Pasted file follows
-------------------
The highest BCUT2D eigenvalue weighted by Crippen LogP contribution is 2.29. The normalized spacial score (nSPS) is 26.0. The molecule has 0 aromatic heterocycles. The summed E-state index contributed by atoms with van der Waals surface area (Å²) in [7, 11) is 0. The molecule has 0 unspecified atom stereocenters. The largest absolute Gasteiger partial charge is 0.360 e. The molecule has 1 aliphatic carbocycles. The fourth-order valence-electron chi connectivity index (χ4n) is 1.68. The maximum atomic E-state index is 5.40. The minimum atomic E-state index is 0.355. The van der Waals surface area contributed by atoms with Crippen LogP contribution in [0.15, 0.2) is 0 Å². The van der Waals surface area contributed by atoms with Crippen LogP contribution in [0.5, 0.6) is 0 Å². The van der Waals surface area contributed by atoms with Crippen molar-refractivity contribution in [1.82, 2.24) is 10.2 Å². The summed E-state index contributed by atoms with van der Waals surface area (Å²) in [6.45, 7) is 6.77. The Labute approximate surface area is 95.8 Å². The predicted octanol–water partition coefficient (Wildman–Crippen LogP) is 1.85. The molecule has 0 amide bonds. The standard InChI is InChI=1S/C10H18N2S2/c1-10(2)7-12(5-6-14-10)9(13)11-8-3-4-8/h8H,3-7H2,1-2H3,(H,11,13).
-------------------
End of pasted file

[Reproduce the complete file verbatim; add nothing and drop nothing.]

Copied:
The highest BCUT2D eigenvalue weighted by Crippen LogP contribution is 2.29. The normalized spacial score (nSPS) is 26.0. The molecule has 0 aromatic heterocycles. The summed E-state index contributed by atoms with van der Waals surface area (Å²) in [7, 11) is 0. The molecule has 0 unspecified atom stereocenters. The largest absolute Gasteiger partial charge is 0.360 e. The molecule has 1 aliphatic carbocycles. The fourth-order valence-electron chi connectivity index (χ4n) is 1.68. The maximum atomic E-state index is 5.40. The minimum atomic E-state index is 0.355. The van der Waals surface area contributed by atoms with Crippen LogP contribution in [0.15, 0.2) is 0 Å². The van der Waals surface area contributed by atoms with Crippen LogP contribution in [0.5, 0.6) is 0 Å². The van der Waals surface area contributed by atoms with Crippen molar-refractivity contribution in [1.82, 2.24) is 10.2 Å². The summed E-state index contributed by atoms with van der Waals surface area (Å²) in [6.45, 7) is 6.77. The Labute approximate surface area is 95.8 Å². The predicted octanol–water partition coefficient (Wildman–Crippen LogP) is 1.85. The molecule has 0 amide bonds. The standard InChI is InChI=1S/C10H18N2S2/c1-10(2)7-12(5-6-14-10)9(13)11-8-3-4-8/h8H,3-7H2,1-2H3,(H,11,13).